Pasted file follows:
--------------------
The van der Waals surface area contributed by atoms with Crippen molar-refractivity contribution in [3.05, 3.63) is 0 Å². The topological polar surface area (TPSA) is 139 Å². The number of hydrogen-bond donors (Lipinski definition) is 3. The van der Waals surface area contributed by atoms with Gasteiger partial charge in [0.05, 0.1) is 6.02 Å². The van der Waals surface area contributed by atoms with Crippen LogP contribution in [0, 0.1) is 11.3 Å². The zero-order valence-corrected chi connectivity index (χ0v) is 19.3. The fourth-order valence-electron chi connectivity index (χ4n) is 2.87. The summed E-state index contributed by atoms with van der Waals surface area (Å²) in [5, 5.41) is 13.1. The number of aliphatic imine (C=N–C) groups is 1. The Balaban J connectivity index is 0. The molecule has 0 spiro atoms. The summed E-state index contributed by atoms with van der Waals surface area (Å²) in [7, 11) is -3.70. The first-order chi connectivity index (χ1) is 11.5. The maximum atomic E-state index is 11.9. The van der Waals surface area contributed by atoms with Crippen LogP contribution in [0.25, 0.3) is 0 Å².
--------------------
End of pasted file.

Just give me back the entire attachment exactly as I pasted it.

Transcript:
The van der Waals surface area contributed by atoms with Crippen molar-refractivity contribution in [3.05, 3.63) is 0 Å². The topological polar surface area (TPSA) is 139 Å². The number of hydrogen-bond donors (Lipinski definition) is 3. The van der Waals surface area contributed by atoms with Gasteiger partial charge in [0.05, 0.1) is 6.02 Å². The van der Waals surface area contributed by atoms with Crippen LogP contribution in [0, 0.1) is 11.3 Å². The zero-order valence-corrected chi connectivity index (χ0v) is 19.3. The fourth-order valence-electron chi connectivity index (χ4n) is 2.87. The summed E-state index contributed by atoms with van der Waals surface area (Å²) in [5, 5.41) is 13.1. The number of aliphatic imine (C=N–C) groups is 1. The Balaban J connectivity index is 0. The molecule has 0 spiro atoms. The summed E-state index contributed by atoms with van der Waals surface area (Å²) in [7, 11) is -3.70. The first-order chi connectivity index (χ1) is 11.5. The maximum atomic E-state index is 11.9. The van der Waals surface area contributed by atoms with Crippen LogP contribution in [0.25, 0.3) is 0 Å².